When asked whether prison was an effective means of preventing crime, 57 per cent of the 300 randomly selected people questioned believed it was either 'very effective' or 'effective'. After a weekend of debate and discussion with experts and politicians, the figure dropped to 38 per cent.
Similar drops were seen in support for stiffer sentences and whether courts should send fewer people to prison.
The deliberative poll, conducted jointly by the Independent and Channel 4, was the first event of its kind to have taken place.
Three hundred people were questioned on their views before spending a weekend in Manchester debating the issues and discussing them with experts. At the end, they were questioned again.
The survey also disclosed strong opposition to the Government's planned abolition of the right of suspects to remain silent in police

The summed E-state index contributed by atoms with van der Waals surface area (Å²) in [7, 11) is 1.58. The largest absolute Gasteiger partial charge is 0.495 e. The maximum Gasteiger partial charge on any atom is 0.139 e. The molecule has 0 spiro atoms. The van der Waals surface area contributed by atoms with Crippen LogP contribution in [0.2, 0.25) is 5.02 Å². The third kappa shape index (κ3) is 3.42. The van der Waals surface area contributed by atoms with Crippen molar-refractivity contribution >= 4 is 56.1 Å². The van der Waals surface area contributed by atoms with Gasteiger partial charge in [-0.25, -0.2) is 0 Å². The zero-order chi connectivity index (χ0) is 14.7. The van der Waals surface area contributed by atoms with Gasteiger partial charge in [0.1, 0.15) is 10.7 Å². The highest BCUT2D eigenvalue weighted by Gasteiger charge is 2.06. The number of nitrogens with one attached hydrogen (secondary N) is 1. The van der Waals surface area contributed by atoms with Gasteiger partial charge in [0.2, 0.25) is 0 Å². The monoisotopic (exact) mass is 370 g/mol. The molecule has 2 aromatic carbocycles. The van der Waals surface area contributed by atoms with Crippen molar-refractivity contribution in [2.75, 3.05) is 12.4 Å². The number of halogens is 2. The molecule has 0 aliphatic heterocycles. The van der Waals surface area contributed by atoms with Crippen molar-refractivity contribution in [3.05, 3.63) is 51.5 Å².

interviews without it being held against them in court. Those supporting silence being held against an accused in court dropped from 57 per cent to 41 per cent between the two surveys.
The detailed results of the before and after surveys also show a marked drop in backing for the most popular means of preventing crime, such as more police on the beat and neighbourhood watch.
However, a majority still showed support for making prisons tougher and for the return of the death penalty - backing for which increased between the surveys.
Deliberative polling is the brainchild of Professor James Fishkin, professor of government at the University of Austin, Texas, and aims to create a survey of opinion that penetrates far deeper than conventional opinion polls.
A two-hour Granada Television programme recording the events of the weekend, Power and the People, was shown last night on Channel 4.
What the country really thinks, pages 8, 9
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